We must always remember that sin muddles. Even though we live in a sex-crazed society, it does not follow from this that we understand sex, or sexual morality. The “openness” advocated by so many actually blurs the understanding. In such a situation, God’s law illumines; disobedience results not only in sexual immorality, but also sexual immaturity, ignorance, and idiocy. Sexual disobedience is not liberating or enlightening — it is vandalism. Just as there may in a sense be an exhilaration of sorts in spray-painting someone’s building in the middle of the night, so there is exhilaration in adultery. But it is vandalism regardless, and God’s Word declares plainly that “You shall not commit adultery” (Ex. 20:14).
What should be our motives to purity? Obedience to God’s sexual law is very important. Job describes adultery as “wickedness” and “iniquity deserving of judgment” (Job 31:11). Scripture sets many godly incentives before us to keep us sexually pure.
The first is the fear of God. “The mouth of an immoral woman is a deep pit; he who is abhorred by the Lord will fall there” (Prov. 22:14). Joseph appeals to this as he resists an attempted seduction “How then can I do this great wickedness, and sin against God?” (Gen. 39:9). God witnesses every sexual disobedience (Jer. 29:23). “I will come near you for judgment; I will be a swift witness against . . . adulterers” (Mal. 3:5).
Another motive should be desire for salvation. “Do you not know that the unrighteous will not inherit the kingdom of God? Do not be deceived. Neither fornicators, nor idolaters, nor adulterers, nor homosexuals, nor sodomites . . .” (1 Cor. 6:9). In Hebrews 13:4, we are bluntly told that “fornicators and adulterers God will judge.”
The Bible is plain on this subject “her guests are in the depths of hell” (Prov. 9:18) “Her house is the way to hell, descending to the chambers of death” (Prov. 7:27).
A third motive is the love of a good wife. The godly husband is commanded to rejoice in his wife sexually (Prov. 5:18). The marriage bed is honorable (Heb. 13:4); the power of a biblical (i.e. good) sexual relationship is tremendous. Many waters cannot quench love, nor can the floods drown it. If a man would give for love all the wealth of his house, it would be utterly despised (Song 8:7).
Another motive to purity is fear of slavery and moral stupidity. “For they shall eat, but not have enough; they shall commit harlotry, but not increase; because they have ceased obeying the Lord. Harlotry, wine, and new wine enslave the heart” (Hos. 4:10-11).
Yet another motive is concern for human dignity. Scripture repeatedly compares men in the grip of this sin to brute beasts (Jer. 5:8). Man is not like a beast simply because he shares with them a sexual nature; he is like them when he is driven by it.
Then there is concern for reputation. “Whoever commits adultery with a woman lacks understanding; he who does so destroys his own soul. Wounds and dishonor he will get, and his reproach will not be wiped away” (Prov. 6:32-33).
Sexual sin is also costly financially. A man should be concerned about financial ruin. “For by means of a harlot a man is reduced to a crust of bread; and an adulteress will prey upon his precious life” (Prov. 6:26; cf. 5:10). Remember the younger brother in Christ’s parable reduced himself to pig food by squandering his heritage on whores (Luke 15:30).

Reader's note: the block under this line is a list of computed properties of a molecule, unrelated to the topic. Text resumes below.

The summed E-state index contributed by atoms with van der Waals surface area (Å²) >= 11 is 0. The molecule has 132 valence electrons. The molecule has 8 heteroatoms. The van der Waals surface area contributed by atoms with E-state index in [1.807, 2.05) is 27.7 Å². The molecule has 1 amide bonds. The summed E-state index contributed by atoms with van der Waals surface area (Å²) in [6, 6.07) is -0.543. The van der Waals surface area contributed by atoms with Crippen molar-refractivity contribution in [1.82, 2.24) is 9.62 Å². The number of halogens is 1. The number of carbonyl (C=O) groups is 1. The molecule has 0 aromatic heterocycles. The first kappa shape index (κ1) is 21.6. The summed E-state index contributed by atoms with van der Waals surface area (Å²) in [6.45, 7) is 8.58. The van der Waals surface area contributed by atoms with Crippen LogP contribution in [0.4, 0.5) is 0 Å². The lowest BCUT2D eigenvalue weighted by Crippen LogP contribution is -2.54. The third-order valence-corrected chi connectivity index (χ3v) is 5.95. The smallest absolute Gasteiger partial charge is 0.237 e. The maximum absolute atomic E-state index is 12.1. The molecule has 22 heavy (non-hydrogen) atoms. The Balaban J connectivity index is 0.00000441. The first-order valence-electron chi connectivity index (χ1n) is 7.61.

And finally, a scriptural motivation to purity is a concern for health. “And you mourn at last, when your flesh and your body are consumed, and say: ‘How I have hated instruction, and my heart despised correction!'” (Prov. 5:11).
These are all reasons to be sexually pure, but good reasons are obviously not enough. What are some of the God-given means to that end? All the following have to be considered in the context of faithful worship of God, and regular attendance upon His principal means of grace, which are Word and sacrament.
First, watch your doctrine. “and by fear of the Lord one departs from evil” (Prov. 16:6). “I have seen your adulteries . . .” (Jer. 13:27). God is present with you in all that you do; you cannot escape His omniscience. Because this is disconcerting, it is easy for some who want to slip off to some dark corner to begin to think that “God does not see.”
Second, watch your heart. Do not begin to think that adultery is only located “out there” in the world, and has been foisted upon you. “For out of the heart proceed . . . adulteries, fornications . . .” (Matt. 15:19). Peter begs Christians to “abstain from fleshly lusts which war against the soul” (1 Pet. 2:11).
Third, love your wife. St. Paul teaches that “because of sexual immorality, let each man have his own wife, and let each woman have her own husband. Let the husband render to his wife the affection due her, and likewise also the wife to her husband” (1 Cor. 7:2-3).
Fourth, watch your eyes. “Having eyes full of adultery . . .” (2 Pet. 2:14). Job said, “I have made a covenant with my eyes; why then should I look upon a young woman?” (Job 31:1).
Fifth, listen to wise parents. “My son, give me your heart, and let your eyes observe my ways. For a harlot is a deep pit, and a seductress is a narrow well. She also lies in wait as for a victim, and increases the unfaithful among men” (Prov. 23:26-28).
And sixth, cultivate a life of overall self-control. “When I had fed them to the full, then they committed adultery and assembled themselves by troops in the harlots’ houses. They were like well-fed lusty stallions; every one neighed after his neighbor’s wife” (Jer. 5:7-8; cf. Eze. 16:49). St. Paul teaches the value of self-discipline. “For I discipline my body and bring it into subjection, lest, when I have preached to others, I myself should become disqualified” (1 Cor. 9:27). And discipline in one area transfers to another.